I don’t know how you deal with it. It’s really difficult. Particularly in New York, if you’re trying to pay attention to literary culture, it’s everywhere, and you see a lot of bad writing that’s doing very well, and that’s hard. I think that in a lot of other professions as you get better and better you tend to naturally be rewarded, and that’s not necessarily true in fiction and that’s really hard. It’s hard to have a novel that you think is better than a lot of other stuff that’s out there that nobody wants to publish.
AC: You’ve said that you will only write 13 Lemony Snicket novels, but obviously with the success of these books, your publisher would not be opposed if you said you’re writing more. Do you plan to continue the series? Or do you have a plan for a different one?
LS: I would like to keep writing for both children and adults. I’ve always said there would only be 13 books. That was always pretty clear. I think if I said, hey there’s going to be 20 after all, I’m sure that they would let me do it. But there hasn’t been any pressure to do it.
AC: You play your accordion during your performances. How do you warm up? Do you practice on a daily basis, weekly?
LS: In my regular life I practice very little. On tour, there’s a new accordion for me rented in each location. I once had an accordion damaged on an airplane and after frantically trying to find an accordion, I just said, let’s try to find an accordion in each city, so I end up trying out different accordions of various styles and quality.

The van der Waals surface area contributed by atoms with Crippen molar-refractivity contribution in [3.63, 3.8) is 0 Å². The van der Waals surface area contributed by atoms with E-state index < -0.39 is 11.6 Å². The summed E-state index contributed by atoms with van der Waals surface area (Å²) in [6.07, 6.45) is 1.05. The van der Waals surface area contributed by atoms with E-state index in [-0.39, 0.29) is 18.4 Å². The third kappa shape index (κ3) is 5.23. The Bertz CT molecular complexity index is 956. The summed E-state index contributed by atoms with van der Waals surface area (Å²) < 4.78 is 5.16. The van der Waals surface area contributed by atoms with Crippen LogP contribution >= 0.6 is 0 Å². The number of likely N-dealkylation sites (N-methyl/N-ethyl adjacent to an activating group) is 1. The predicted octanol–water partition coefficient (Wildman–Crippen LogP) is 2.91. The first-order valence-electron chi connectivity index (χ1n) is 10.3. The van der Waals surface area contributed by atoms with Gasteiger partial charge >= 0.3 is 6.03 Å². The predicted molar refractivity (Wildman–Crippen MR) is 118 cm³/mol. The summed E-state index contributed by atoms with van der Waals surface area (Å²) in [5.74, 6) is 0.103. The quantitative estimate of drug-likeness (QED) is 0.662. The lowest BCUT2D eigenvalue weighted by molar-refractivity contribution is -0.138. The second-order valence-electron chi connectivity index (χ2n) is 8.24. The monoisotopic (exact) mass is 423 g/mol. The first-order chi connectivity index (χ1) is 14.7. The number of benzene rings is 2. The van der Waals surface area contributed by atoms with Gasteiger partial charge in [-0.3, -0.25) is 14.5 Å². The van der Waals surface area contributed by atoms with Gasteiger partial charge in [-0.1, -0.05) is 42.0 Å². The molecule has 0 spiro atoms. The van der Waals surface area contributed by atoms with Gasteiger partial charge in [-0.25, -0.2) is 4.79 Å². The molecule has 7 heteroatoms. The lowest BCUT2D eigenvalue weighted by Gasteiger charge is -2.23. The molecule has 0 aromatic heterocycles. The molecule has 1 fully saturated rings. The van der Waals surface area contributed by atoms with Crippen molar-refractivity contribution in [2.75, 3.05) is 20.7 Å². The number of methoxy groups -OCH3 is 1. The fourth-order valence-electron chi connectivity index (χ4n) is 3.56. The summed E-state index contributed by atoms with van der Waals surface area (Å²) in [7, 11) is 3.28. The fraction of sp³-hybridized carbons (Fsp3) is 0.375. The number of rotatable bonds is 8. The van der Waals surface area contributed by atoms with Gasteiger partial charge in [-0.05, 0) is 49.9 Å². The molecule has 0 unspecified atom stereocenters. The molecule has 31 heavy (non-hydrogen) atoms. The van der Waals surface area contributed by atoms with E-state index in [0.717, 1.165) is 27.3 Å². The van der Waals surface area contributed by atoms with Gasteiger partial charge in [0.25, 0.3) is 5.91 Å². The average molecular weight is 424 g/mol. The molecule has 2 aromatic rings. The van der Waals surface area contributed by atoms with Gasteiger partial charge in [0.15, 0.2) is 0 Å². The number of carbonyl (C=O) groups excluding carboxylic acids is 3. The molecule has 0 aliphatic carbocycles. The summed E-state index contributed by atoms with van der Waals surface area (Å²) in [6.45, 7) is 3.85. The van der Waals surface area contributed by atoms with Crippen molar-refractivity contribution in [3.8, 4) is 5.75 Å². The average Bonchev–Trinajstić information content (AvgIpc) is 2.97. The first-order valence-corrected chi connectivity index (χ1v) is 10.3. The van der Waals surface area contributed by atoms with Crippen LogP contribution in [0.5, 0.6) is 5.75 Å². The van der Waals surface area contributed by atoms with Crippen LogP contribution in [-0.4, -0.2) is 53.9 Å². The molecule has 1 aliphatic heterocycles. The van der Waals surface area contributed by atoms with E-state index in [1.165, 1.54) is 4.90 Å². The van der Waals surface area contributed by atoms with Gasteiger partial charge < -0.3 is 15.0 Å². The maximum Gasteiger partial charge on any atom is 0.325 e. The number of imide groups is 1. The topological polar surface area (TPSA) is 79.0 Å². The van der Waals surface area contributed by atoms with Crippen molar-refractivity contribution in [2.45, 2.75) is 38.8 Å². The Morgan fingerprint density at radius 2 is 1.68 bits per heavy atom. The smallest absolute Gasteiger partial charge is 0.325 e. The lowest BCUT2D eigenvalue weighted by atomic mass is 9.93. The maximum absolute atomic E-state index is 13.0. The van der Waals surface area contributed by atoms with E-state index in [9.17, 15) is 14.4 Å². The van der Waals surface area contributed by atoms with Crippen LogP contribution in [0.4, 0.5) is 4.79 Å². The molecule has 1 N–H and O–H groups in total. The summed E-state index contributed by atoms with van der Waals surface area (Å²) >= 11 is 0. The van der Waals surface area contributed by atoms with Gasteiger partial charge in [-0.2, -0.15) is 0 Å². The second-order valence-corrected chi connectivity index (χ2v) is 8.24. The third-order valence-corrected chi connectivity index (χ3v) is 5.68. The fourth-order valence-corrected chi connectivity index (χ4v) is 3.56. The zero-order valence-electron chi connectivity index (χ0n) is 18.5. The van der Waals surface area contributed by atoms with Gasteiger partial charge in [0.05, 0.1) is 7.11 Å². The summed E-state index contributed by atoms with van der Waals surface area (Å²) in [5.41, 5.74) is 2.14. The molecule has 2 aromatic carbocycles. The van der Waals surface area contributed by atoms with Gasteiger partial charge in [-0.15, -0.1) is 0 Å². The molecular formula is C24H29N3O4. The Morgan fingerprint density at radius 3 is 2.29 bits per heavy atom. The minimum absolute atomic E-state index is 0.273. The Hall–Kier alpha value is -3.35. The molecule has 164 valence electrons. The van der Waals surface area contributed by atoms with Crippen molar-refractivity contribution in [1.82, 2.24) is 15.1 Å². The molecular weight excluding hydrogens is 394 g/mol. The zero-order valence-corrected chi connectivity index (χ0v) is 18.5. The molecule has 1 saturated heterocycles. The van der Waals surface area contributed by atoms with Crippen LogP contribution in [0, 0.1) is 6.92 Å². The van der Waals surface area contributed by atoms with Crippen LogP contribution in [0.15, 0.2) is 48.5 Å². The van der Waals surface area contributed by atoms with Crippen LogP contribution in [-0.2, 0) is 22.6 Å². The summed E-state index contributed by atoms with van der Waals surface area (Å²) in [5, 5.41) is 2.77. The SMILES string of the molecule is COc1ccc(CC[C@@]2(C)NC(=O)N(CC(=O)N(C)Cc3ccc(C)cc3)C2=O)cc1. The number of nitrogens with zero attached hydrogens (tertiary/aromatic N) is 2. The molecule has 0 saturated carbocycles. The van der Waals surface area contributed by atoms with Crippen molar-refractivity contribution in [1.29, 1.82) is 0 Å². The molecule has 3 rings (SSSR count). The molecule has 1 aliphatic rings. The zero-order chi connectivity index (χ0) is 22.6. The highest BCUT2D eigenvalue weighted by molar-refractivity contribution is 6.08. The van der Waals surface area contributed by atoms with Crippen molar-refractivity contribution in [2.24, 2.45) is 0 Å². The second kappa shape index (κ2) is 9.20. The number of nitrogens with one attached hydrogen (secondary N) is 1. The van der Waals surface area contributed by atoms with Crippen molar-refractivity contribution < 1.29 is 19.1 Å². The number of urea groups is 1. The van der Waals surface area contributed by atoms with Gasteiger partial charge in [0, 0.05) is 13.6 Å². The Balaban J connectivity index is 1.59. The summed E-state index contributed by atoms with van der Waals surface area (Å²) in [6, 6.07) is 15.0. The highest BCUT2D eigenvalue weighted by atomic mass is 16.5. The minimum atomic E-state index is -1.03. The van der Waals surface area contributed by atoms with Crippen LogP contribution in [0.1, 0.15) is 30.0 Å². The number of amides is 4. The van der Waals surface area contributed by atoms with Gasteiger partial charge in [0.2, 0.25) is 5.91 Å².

AC: How are you finding the one in Austin?
LS: Beautiful. It’s an antique instrument with brand new straps, which is good because the straps are leather and if they’re old they might snap in the middle of a performance, which, in fact, has happened to me. But this is not a state where I expected to have a hard time finding an accordion, and Texas has not disappointed.AC: Do you have any favorite questions that kids have asked you?
LS: This kid at a reading the other day asked if I had a hot tub, and I said no. So he said that neither did Christopher Paolini – Christopher Paolini wrote Eragon, a popular children’s series. I said, well, that’s why Christopher Paolini and I had never been in a hot tub together, because every time we were together we’d say your hot tub or mine, and we’d both have to say we didn’t have one, which is why Christopher Paolini and I have remained total strangers rather than hot tub partners.
AC: Obviously you have a sarcastic nature. The children who are reading your books are at an age bracket at which they’re beginning to understand and grapple with irony, the fact that you can say something that’s different from what you actually mean. Do you find that when children are talking to you that they really respond to that?
LS: I think that the demarcation of whether or not you’re going to be able to understand irony – the beginning of irony – happens for people at different ages, for sure, and sometimes never happens, so in some ways, if you want to see whether your child has a healthy sense of irony, give them my book (laughing).
Irony is just one part of it, but I think that as you grow up you begin to look critically at the world and you note the disparity between what people are saying and how it goes. The way the books run is contrary to what everyone says all the time. In many children’s books good people are rewarded and bad people are punished, and you see when you are very young that the world just doesn’t go that way. I think that’s something akin to irony, though it’s not a textbook definition of irony. The idea that bad behavior is always punished will begin to ring false if you’re actually in a schoolyard.